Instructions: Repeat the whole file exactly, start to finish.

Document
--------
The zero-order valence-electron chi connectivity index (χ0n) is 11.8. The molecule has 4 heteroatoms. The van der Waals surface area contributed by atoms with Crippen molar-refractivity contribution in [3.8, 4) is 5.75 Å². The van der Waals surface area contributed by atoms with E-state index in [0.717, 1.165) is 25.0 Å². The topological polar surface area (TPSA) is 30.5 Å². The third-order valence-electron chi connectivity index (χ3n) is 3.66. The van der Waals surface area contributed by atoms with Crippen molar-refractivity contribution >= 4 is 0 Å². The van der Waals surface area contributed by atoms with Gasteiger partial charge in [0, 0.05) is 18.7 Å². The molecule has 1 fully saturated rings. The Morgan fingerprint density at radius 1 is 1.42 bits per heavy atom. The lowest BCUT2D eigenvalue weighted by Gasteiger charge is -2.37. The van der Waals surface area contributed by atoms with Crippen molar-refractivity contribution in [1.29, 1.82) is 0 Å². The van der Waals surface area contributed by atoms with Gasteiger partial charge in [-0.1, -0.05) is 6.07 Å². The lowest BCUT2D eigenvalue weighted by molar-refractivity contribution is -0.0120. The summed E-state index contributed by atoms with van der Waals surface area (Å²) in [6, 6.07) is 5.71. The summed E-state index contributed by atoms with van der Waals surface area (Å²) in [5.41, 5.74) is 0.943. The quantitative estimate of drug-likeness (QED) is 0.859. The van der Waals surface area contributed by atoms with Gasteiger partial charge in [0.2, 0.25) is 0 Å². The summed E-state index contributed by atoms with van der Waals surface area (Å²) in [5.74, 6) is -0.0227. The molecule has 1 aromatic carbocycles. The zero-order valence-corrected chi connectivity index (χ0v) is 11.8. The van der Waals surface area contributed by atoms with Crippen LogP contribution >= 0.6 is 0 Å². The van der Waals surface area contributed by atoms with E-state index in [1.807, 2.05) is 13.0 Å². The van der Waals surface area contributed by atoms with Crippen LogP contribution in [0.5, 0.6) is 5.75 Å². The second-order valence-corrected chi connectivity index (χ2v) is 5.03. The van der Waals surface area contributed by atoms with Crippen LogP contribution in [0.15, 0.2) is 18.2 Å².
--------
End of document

The zero-order valence-electron chi connectivity index (χ0n) is 11.8. The molecule has 4 heteroatoms. The van der Waals surface area contributed by atoms with Crippen molar-refractivity contribution in [3.8, 4) is 5.75 Å². The van der Waals surface area contributed by atoms with E-state index in [0.717, 1.165) is 25.0 Å². The topological polar surface area (TPSA) is 30.5 Å². The third-order valence-electron chi connectivity index (χ3n) is 3.66. The van der Waals surface area contributed by atoms with Crippen molar-refractivity contribution >= 4 is 0 Å². The van der Waals surface area contributed by atoms with Gasteiger partial charge in [0, 0.05) is 18.7 Å². The molecule has 1 fully saturated rings. The Morgan fingerprint density at radius 1 is 1.42 bits per heavy atom. The lowest BCUT2D eigenvalue weighted by Gasteiger charge is -2.37. The van der Waals surface area contributed by atoms with Crippen molar-refractivity contribution in [1.29, 1.82) is 0 Å². The van der Waals surface area contributed by atoms with Gasteiger partial charge in [-0.1, -0.05) is 6.07 Å². The lowest BCUT2D eigenvalue weighted by molar-refractivity contribution is -0.0120. The summed E-state index contributed by atoms with van der Waals surface area (Å²) in [6, 6.07) is 5.71. The summed E-state index contributed by atoms with van der Waals surface area (Å²) in [5.41, 5.74) is 0.943. The quantitative estimate of drug-likeness (QED) is 0.859. The van der Waals surface area contributed by atoms with Gasteiger partial charge in [0.2, 0.25) is 0 Å². The summed E-state index contributed by atoms with van der Waals surface area (Å²) in [5.74, 6) is -0.0227. The molecule has 1 aromatic carbocycles. The zero-order valence-corrected chi connectivity index (χ0v) is 11.8. The van der Waals surface area contributed by atoms with Crippen LogP contribution >= 0.6 is 0 Å². The van der Waals surface area contributed by atoms with E-state index in [1.807, 2.05) is 13.0 Å². The van der Waals surface area contributed by atoms with Crippen LogP contribution in [0.5, 0.6) is 5.75 Å². The second-order valence-corrected chi connectivity index (χ2v) is 5.03. The van der Waals surface area contributed by atoms with Crippen LogP contribution in [0.15, 0.2) is 18.2 Å².